This book could be titled “What I Really Think”, as Smith states his views clearly, with conviction and honesty. He is a native Texan that ended up in the chemical industry, not as a baron but as the owner of small chemical companies.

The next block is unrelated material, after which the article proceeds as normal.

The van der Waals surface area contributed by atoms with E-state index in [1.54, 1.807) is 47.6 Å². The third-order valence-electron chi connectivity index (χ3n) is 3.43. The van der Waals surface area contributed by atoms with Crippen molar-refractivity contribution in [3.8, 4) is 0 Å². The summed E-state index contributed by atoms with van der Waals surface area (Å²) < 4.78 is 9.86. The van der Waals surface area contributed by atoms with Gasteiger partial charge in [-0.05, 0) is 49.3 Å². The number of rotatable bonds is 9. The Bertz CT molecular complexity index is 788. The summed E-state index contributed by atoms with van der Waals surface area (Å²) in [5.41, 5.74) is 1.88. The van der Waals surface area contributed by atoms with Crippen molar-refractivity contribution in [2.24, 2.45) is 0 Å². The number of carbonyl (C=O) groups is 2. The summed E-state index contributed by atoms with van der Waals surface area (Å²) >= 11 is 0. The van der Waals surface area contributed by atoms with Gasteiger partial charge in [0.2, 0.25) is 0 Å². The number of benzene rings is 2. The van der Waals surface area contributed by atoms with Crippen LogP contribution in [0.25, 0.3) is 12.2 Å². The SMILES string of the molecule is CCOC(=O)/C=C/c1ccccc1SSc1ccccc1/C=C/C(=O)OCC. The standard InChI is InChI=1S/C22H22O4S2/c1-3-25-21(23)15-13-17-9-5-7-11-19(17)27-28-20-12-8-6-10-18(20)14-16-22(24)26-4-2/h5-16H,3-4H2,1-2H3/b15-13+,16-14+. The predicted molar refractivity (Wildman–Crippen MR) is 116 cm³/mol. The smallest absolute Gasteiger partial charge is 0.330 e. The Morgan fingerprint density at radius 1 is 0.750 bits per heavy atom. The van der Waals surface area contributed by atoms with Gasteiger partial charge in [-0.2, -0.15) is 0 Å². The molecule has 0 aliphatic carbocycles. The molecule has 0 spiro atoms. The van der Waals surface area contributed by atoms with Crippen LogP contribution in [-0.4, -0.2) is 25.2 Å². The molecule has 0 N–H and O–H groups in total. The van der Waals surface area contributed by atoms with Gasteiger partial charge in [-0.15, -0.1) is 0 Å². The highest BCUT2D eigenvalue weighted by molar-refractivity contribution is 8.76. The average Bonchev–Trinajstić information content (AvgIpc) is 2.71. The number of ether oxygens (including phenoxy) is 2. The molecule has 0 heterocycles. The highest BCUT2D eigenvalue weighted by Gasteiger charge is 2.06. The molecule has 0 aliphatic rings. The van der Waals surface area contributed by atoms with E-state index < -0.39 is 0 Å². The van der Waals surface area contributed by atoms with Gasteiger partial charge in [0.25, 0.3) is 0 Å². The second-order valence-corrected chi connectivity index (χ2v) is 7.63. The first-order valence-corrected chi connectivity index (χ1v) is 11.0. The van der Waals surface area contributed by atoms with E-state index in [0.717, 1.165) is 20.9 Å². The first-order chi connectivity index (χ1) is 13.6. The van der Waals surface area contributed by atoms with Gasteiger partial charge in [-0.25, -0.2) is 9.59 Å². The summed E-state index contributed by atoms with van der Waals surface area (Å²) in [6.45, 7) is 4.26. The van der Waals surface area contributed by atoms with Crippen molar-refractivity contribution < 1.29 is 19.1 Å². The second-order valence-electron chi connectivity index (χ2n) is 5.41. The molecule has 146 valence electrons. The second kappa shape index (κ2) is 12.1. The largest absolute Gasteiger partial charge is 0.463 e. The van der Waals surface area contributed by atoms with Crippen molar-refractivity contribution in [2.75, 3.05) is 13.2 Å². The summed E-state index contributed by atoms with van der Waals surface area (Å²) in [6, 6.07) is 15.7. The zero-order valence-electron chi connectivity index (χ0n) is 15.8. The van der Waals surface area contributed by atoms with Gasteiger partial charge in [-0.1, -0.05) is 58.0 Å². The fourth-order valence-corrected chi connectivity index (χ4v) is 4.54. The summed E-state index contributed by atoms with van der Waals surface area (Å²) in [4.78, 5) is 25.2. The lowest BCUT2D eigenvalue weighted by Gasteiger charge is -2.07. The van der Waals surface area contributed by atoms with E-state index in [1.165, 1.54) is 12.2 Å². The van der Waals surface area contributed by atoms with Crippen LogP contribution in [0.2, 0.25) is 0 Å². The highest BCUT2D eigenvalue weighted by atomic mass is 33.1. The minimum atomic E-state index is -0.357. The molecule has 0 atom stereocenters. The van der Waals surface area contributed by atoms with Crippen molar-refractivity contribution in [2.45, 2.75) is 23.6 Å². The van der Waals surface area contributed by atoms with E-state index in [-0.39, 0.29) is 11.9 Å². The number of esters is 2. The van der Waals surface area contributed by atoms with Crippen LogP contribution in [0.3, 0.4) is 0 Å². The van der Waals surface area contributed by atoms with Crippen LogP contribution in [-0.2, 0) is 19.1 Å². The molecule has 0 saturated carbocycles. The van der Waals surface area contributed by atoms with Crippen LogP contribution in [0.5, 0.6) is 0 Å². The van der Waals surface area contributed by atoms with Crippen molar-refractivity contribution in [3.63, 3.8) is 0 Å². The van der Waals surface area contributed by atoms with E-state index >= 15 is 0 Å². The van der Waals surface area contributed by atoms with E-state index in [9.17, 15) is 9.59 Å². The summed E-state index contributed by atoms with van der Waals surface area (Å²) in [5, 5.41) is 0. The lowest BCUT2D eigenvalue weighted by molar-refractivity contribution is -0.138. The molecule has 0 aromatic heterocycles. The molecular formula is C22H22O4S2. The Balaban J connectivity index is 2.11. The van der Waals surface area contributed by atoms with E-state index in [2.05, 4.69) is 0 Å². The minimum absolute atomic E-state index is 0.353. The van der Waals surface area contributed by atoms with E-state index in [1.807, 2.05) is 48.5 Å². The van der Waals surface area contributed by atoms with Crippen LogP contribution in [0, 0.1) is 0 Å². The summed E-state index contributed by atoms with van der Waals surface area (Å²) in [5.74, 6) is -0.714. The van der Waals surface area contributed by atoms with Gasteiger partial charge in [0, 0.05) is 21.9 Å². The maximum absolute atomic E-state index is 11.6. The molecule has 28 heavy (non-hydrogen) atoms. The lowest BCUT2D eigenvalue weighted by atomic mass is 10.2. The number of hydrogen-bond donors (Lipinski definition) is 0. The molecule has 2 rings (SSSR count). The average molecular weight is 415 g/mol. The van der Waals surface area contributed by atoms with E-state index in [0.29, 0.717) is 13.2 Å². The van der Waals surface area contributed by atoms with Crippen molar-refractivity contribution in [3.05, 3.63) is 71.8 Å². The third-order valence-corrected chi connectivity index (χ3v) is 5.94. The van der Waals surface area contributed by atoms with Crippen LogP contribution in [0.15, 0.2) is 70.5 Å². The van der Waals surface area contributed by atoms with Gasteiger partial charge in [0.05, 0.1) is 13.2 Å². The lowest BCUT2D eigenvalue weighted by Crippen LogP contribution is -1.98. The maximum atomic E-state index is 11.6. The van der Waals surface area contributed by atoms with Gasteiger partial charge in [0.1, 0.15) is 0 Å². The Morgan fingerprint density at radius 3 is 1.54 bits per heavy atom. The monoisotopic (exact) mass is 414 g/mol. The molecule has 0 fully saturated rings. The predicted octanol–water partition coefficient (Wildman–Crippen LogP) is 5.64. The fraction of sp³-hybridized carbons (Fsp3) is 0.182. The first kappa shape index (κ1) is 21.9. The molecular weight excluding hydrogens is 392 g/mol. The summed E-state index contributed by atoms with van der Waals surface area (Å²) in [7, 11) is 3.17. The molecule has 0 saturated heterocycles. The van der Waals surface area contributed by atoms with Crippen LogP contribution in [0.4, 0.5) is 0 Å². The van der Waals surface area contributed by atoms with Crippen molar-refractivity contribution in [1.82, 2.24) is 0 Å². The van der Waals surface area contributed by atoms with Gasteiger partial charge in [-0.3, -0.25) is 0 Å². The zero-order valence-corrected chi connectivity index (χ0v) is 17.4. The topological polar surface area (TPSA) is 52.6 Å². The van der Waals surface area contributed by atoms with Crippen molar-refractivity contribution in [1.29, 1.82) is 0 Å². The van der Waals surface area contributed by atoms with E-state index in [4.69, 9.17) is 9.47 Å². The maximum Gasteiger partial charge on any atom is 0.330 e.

Smith is in opposition to all persons that profess to tell him and others what to do, including governments. However, he is also opposed to aggressive bible thumpers as well; rejecting claims by all that say their religion makes them superior to others. Smith rails against big government; he considers the beginning of the fall of liberty to be the administration of Franklin Roosevelt. Smith expresses his opposition to Obamacare, praises George W. Bush's "decisive" reaction to the attack of 9/11 and expresses his dislike of all long-term holders of political office, independent of party. However, his greatest expression of hatred is against lawyers and lotteries, he openly says that he does not discriminate in any way, he simply hates all lawyers. Smith recognizes government sponsored lotteries for what they are, an extractor of revenue from the people that can least afford to chase that particular impossible dream. Smith recounts many of the events of his life, so the book has many aspects of an autobiography. He is honest about his failures, noting that in the 1980's he barely avoided bankruptcy and probably would have if some key people hadn't been willing to cut him some significant slack. That has not weakened his highly developed spirit of independence; Smith will maintain to the last his strong spirit of self-reliance. That is the source of the title. An extreme libertarian, Smith expresses opposition to much of what are now some fundamental aspects of modern society. You may not agree with him, but it is hard not to respect him, even when he is saying something that you strongly disagree with.
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